It is important that my paintings relate to things in the real world, things that I understand and can hold in my hands. When I was a child, my mother would place clear bowls of pink camellia blossoms floating in water on my bedside table every spring. I’d watch them drift and spin for hours as my eyelids grew heavy. Southern children are taught to drink in the wondrous details of the local landscape: a flower isn’t just a flower but a blue water hyssop or a southern marsh canna, birds are black-bellied whistling ducks or red-footed boobies, barbecue sauce is light tomato, heavy tomato, mustard, or vinegar. Poetry lives in details and the artist’s job is to magnify them. This new body of work is titled “Camellia” because my paintings always begin and end in the local. All of the content is on the tip of the brush because there isn’t room there for anything else.
What is the best show you have seen in the past year?
“Navigating the West: George Caleb Bingham and the River” at the Metropolitan Museum of Art. Bingham’s river paintings embody slow seeing and slow thinking. If there is one thing the world needs more of, it is anti-speed. I want my paintings to be the intensification of slowness, but I can’t quite do it yet, so I study those who can. Suzan Frecon can.
Who are some of your favorite artists and why?
Thomas Gainsborough for his unorthodox mixing of materials (charcoal, oil paint, varnish, pencil) and command of artifice. Will Barnet for his visual acumen and disinterest in trends. Gregory Amenoff and John Raimondi for their ability to make images of clear power and pathos. Susanna Coffey for her touch and tonal sense. William-Adophe Bouguereau for inventing colors that I can’t even describe. Tom Thomson because he referred to himself as “artist, woodsman, and guide.”
If you could own any artwork, what would it be and why?
Tommaso di Folco Portinari & Maria Portinari (1470), by Hans Memling. This painting shows me what the role of an artist is in the world. Art creates an excuse for us to look at each other. I love that Memling paints the illusion of a window to frame the figures, with soft shadows suggesting they sit at the interface between our world and the realm of the eternal. With their fingertips barely touching, the man and woman in the painting embody the singularity of the devotional act.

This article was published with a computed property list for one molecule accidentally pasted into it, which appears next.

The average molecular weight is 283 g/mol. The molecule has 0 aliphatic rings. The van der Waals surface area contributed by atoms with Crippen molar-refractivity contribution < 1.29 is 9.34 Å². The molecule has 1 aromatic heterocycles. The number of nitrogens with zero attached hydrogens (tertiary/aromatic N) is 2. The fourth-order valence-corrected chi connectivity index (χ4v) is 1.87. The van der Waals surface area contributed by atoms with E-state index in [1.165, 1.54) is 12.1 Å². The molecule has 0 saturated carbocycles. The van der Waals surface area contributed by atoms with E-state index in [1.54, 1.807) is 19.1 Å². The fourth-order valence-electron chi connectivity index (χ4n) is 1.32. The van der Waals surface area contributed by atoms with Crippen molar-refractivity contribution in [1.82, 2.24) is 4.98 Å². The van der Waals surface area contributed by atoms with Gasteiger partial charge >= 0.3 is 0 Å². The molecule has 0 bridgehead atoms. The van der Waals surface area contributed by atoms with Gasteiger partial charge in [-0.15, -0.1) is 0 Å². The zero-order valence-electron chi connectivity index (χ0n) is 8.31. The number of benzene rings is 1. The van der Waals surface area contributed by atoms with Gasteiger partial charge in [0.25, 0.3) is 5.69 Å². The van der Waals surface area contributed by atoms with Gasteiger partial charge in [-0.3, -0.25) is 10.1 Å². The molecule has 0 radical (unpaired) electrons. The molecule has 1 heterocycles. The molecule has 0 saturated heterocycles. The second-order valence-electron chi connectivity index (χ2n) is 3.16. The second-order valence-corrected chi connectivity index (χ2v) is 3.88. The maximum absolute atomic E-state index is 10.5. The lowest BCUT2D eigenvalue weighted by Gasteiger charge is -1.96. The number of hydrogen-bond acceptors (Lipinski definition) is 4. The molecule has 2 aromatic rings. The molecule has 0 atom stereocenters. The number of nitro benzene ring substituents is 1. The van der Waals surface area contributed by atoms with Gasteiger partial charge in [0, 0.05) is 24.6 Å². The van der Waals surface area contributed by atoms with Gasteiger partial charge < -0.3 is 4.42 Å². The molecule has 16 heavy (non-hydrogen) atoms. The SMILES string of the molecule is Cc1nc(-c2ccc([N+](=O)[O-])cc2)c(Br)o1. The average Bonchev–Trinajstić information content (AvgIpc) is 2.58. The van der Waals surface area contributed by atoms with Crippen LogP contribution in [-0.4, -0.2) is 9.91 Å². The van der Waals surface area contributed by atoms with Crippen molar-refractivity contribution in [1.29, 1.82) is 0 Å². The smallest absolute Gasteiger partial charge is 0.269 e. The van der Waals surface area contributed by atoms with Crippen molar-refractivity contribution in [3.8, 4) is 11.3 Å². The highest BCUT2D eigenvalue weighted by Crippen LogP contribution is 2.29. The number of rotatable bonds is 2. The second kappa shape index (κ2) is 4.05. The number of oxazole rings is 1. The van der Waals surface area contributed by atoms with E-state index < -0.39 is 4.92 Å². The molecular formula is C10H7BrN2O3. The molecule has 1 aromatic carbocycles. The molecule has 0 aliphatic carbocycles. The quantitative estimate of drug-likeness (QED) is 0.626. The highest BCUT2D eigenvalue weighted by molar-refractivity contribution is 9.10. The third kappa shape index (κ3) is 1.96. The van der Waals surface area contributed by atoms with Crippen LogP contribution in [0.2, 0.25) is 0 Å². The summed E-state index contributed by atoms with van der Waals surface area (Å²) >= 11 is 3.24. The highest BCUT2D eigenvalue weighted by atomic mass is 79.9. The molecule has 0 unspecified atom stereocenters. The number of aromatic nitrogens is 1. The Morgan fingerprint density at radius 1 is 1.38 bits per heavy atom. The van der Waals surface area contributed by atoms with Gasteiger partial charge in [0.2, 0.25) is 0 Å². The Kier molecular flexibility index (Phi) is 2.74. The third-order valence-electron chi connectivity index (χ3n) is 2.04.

What are some things you enjoy doing when you’re not making art?
Magic and barbeque. I love carnivals and state fairs, especially when they have side shows. I like magic because it compresses and accelerates time: it is a high speed collision between what we know and what we actually see. I never want to know the method, I love to be fooled.
If you weren’t an artist, what do you think you would be doing?
I’d be a stage magician. I love the idea of practicing something for decades and getting really good. I’ve always admired repetitive jobs like lounge singers, traveling salesmen, or birthday party magicians because they’ve done the exact same gig for so long that their delivery is effortless. Redundancy has great poetic potential. The art market pressures artists to constantly grow and develop but there is great beauty in repetition, no one talks about that. I’ve had two retrospectives and they gave me the opportunity to see broad, 20-year snapshots of my work. I really only have a couple of moves but I do them very, very well. Extracting poetry from limitations is far richer than trying to dazzle everyone all the time.